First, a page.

Race After Technology: Abolitionist Tools for the New Jim Code
This third lecture in the Identity & Computing Lecture Series: Understanding Racism and Bias in Computing welcomes Dr. Ruha Benjamin, and will examine the relationship between machine bias and systemic racism, analyzing specific cases of “discriminatory design” and offering tools for a socially-conscious approach to tech development.
About the Identity & Computing Lecture Series: Understanding Racism and Bias in Computing:
Both computing departments and tech organizations have long struggled with creating equitable and inclusive environments for people of diverse identities. Both 2021 and 2021 highlighted the dangers of not understanding identity and its impact on computing environments as well as technology. The Identity & Computing Lecture Series features guest speakers with expertise in topics related to identity and computing.
Each event will be held live via Zoom and is open to all members of the Duke community (faculty, staff, and students).
This series is funded by the Duke Office for Faculty Advancement's Faculty Seed Grant (led by PI Dr. Nicki Washington and Co-PI Dr. Xiaowei Yang).
Ruha Benjamin is a professor of African American Studies at Princeton University and author of People’s Science: Bodies and Rights on the Stem Cell Frontier (Stanford University Press). She has studied the social dimensions of science, technology, and medicine for over fifteen years and speaks widely on issues of innovation, equity, health, and justice in the U.S. and globally. She is also a Faculty Associate in the Center for Information Technology Policy; Program on History of Science; Center for Health and Wellbeing; Program on Gender and Sexuality Studies; Department of Sociology; and serves on the Executive Committees for the Program in Global Health and Health Policy and Center for Digital Humanities. Ruha is the recipient of many awards and honors, including the 2017 President's Award for Distinguished Teaching at Princeton.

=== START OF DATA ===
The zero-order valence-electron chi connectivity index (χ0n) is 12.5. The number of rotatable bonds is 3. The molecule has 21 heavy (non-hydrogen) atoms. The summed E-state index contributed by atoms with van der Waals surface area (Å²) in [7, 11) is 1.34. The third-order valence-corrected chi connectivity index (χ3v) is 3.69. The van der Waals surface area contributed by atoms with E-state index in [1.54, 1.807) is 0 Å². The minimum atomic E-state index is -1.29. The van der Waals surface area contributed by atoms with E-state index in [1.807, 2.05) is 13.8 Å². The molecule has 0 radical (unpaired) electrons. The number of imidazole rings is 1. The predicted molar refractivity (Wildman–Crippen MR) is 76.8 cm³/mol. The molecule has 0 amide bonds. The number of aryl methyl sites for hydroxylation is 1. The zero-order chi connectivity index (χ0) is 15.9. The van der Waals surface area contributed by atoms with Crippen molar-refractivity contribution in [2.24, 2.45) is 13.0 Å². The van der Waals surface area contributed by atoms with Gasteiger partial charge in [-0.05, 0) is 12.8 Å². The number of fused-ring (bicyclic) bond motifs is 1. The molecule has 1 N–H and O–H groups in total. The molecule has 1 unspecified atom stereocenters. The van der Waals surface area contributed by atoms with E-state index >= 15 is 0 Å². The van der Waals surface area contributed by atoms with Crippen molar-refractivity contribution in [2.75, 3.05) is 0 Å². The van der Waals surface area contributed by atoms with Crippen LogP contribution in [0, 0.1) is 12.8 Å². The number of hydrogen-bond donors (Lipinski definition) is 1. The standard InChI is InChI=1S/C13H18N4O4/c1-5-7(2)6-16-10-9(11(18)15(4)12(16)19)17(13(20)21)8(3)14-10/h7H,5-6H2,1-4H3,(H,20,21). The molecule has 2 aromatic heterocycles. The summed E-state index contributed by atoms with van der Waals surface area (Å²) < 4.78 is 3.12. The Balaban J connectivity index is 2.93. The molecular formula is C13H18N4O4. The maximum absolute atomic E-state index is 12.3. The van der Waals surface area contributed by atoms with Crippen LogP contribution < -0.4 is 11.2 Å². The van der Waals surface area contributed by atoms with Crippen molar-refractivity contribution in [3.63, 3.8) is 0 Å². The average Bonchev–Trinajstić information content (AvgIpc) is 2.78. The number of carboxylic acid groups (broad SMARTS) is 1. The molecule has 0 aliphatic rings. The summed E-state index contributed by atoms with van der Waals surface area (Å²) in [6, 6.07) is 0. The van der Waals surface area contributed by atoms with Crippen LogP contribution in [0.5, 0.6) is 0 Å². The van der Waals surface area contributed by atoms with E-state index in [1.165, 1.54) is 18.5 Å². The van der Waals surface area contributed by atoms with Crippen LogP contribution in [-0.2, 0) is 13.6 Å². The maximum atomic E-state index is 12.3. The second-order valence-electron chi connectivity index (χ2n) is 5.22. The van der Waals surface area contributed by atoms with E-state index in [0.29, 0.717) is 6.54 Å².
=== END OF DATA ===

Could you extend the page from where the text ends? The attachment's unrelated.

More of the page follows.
Her second book, Race After Technology: Abolitionist Tools for the New Jim Code, examines the relationship between machine bias and systemic racism, analyzing specific cases of “discriminatory design” and offering tools for a socially-conscious approach to tech development. She is also the editor of Captivating Technology. Race After Technology was awarded Brooklyn Public Library’s 2020 Nonfiction Prize.
She is currently working on her next book, Viral Justice: How We Grow the World We Want, born out of the twin plagues of COVID-19 and police violence—a double crisis that has since created a portal for rethinking all that we’ve taken for granted about the social order and life on this planet.